The interest both of American archaeologists as well as of the American School of Classical Studies, was first expressed in 1958, when Michael Jameson made the chance discovery of a stone implement of the Middle Palaeolithic period on the slopes of Profitis Elias, not far from Didyma, southern Argolid. A few years later (1967) they started systematic excavations in the Franchthi cave, Ermionis. Since then the interest of the American archaeologists, regarding the study of the Palaeolithic and the Stone Age in Greece in general, has remained undiminished. The last thirty years,apart from the excavations in Franchthi, the American School of Classical Studies has supported a series of projects in which the search and study of Palaeolithic sites are included.
The Peloponnese: Franchthi Cave and the Argolid.
The American excavations in the Franchthi cave, Ermionis, proved to be of exceptional importance for Prehistoric research in the Greek region.For the first time they brought to life a sequence of stratigraphic sets from the Late Palaeolithic to the end of the Neolithic period. The Franchthi finds redefined the position of Greece in the broader area of European Prehistory and especially of Palaeolithic archaeology. The excavations were carried out berween the years 1967-1974 under Thomas W. Jacobsen, with the support of Pennsylvania and Indiana Universities and of the American School of Classical Studies. The important results of the exploration of Franchthi led to a systematic survey of the southern Argolid a few years later. The project was headed by M. H. Jameson, T. H. van Andel and C. N. Runnels and supported by the American School of Classical Studies. It also included submarine geophysical research with modern methods (high-resolution seismic reflection profiling/bathymetry), in order that the geomorphology of the district be investigated and sunken areas be located. On the basis of the submarine and survey results in southern Argolid and of the Franchthi stratigraphical study we can reconstruct today quite accurately the geomorphology, flora and fauna as well as the human activities in the Ermionis vicinity during the Palaeolithic period.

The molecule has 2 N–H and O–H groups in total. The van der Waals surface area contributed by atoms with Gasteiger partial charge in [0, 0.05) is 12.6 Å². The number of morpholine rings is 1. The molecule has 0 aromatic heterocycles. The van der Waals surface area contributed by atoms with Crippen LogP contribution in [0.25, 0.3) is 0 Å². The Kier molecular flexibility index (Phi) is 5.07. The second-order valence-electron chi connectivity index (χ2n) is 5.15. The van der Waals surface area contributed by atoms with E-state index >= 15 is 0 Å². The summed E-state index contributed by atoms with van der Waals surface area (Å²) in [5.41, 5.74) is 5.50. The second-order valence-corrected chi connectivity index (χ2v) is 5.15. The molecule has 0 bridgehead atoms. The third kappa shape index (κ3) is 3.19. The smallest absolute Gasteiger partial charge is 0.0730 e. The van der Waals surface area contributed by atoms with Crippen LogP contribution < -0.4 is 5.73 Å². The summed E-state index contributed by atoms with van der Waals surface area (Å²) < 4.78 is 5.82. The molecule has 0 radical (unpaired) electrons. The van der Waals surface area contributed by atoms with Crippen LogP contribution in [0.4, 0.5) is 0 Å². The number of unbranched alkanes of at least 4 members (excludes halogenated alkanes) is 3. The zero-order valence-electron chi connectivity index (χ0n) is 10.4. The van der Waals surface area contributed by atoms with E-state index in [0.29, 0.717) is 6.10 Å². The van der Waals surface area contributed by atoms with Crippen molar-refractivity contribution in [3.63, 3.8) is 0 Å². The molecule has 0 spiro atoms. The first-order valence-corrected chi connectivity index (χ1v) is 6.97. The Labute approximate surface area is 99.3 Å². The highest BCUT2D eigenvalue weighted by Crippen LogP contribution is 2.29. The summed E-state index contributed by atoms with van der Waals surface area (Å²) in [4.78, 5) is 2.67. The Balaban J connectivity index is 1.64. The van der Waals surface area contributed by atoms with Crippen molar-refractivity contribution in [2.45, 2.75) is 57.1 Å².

Thessaly: A Survey in the Larissa district
C. Runnels, of Boston University, supported by the American School of Classical Studies, has recently (1987, 1989, 1991) carried out a series of surveys in the Larissa district, aiming at the re-examination of the research conclusions Milojcic and his collaborators reached in the 1960s. Runnels identified seven locations of the late Early Palaeolithic period, six in the vicinity of Megalo Monastiri and one not far from Rodia, north of Larissa. On the basis of the strata dating at the site Rodia, the Early Palaeolithic period in Thessaly must be assigned to the period 400,000-200,000 years BC.
Epirus: A survey in the Preveza district
In the framework of the Nikopolis project and with the support of the American School of Classical Studies, in 1991 C. Runnels carried out a survey in the district of Preveza . A hand-axe in an argilic layer was found at the site Kokkinopilos, which was dated (U/Th disequilibrium method) to approximately 250,000 years ago. The hand-axe is made of flint stone and its typology belongs to the lithotechny of the Acheulean cultural phase. The hand-axe, although common to the Acheulean lithotechny of Europe, is an extremely rare find in Greece and in Europe in general. It should be mentioned here that the Acheulean lithotechny discovered at Kokkinopilos is contemporary with the Clactonian lithotechny of the chopping tool type, found in Thessaly. The discovery of the hand-axe is a special contribution to the study of Palaeolithic archaeology, since it thus confirms -in combination with the finds from Thessaly- the human presence (“Archaic Homo sapiens”) in Greece in the end of the Early Palaeolithic period (400,000-200,000 BC).